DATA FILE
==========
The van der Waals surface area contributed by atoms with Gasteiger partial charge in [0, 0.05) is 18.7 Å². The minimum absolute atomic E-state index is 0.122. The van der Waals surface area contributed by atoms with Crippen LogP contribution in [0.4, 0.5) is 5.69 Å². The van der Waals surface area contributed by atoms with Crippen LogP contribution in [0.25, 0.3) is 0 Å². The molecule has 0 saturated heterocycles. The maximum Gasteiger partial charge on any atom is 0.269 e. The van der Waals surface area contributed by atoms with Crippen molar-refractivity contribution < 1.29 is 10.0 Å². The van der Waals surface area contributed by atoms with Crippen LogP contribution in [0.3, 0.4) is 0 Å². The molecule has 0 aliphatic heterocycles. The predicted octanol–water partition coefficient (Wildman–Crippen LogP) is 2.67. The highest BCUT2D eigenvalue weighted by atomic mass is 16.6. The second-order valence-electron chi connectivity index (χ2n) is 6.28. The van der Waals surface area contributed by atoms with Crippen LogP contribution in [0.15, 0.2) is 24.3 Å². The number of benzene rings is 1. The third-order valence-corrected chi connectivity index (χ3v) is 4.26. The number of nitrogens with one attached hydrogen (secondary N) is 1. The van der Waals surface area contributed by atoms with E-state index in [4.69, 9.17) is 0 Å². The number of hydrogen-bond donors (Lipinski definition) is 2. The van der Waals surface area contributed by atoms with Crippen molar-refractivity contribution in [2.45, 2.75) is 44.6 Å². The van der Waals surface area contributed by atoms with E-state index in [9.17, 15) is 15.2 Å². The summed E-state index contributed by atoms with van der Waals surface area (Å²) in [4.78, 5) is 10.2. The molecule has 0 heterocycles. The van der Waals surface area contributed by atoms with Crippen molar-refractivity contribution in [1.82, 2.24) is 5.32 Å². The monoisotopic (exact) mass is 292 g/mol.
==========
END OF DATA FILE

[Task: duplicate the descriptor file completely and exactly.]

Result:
The van der Waals surface area contributed by atoms with Gasteiger partial charge in [0, 0.05) is 18.7 Å². The minimum absolute atomic E-state index is 0.122. The van der Waals surface area contributed by atoms with Crippen LogP contribution in [0.4, 0.5) is 5.69 Å². The van der Waals surface area contributed by atoms with Crippen LogP contribution in [0.25, 0.3) is 0 Å². The molecule has 0 saturated heterocycles. The maximum Gasteiger partial charge on any atom is 0.269 e. The van der Waals surface area contributed by atoms with Crippen molar-refractivity contribution < 1.29 is 10.0 Å². The van der Waals surface area contributed by atoms with Crippen LogP contribution in [0.3, 0.4) is 0 Å². The molecule has 0 aliphatic heterocycles. The predicted octanol–water partition coefficient (Wildman–Crippen LogP) is 2.67. The highest BCUT2D eigenvalue weighted by atomic mass is 16.6. The second-order valence-electron chi connectivity index (χ2n) is 6.28. The van der Waals surface area contributed by atoms with Crippen LogP contribution in [0.15, 0.2) is 24.3 Å². The number of benzene rings is 1. The third-order valence-corrected chi connectivity index (χ3v) is 4.26. The number of nitrogens with one attached hydrogen (secondary N) is 1. The van der Waals surface area contributed by atoms with E-state index in [4.69, 9.17) is 0 Å². The number of hydrogen-bond donors (Lipinski definition) is 2. The van der Waals surface area contributed by atoms with Crippen molar-refractivity contribution in [2.45, 2.75) is 44.6 Å². The van der Waals surface area contributed by atoms with E-state index in [9.17, 15) is 15.2 Å². The summed E-state index contributed by atoms with van der Waals surface area (Å²) in [4.78, 5) is 10.2. The molecule has 0 heterocycles. The van der Waals surface area contributed by atoms with Crippen molar-refractivity contribution in [1.82, 2.24) is 5.32 Å². The monoisotopic (exact) mass is 292 g/mol.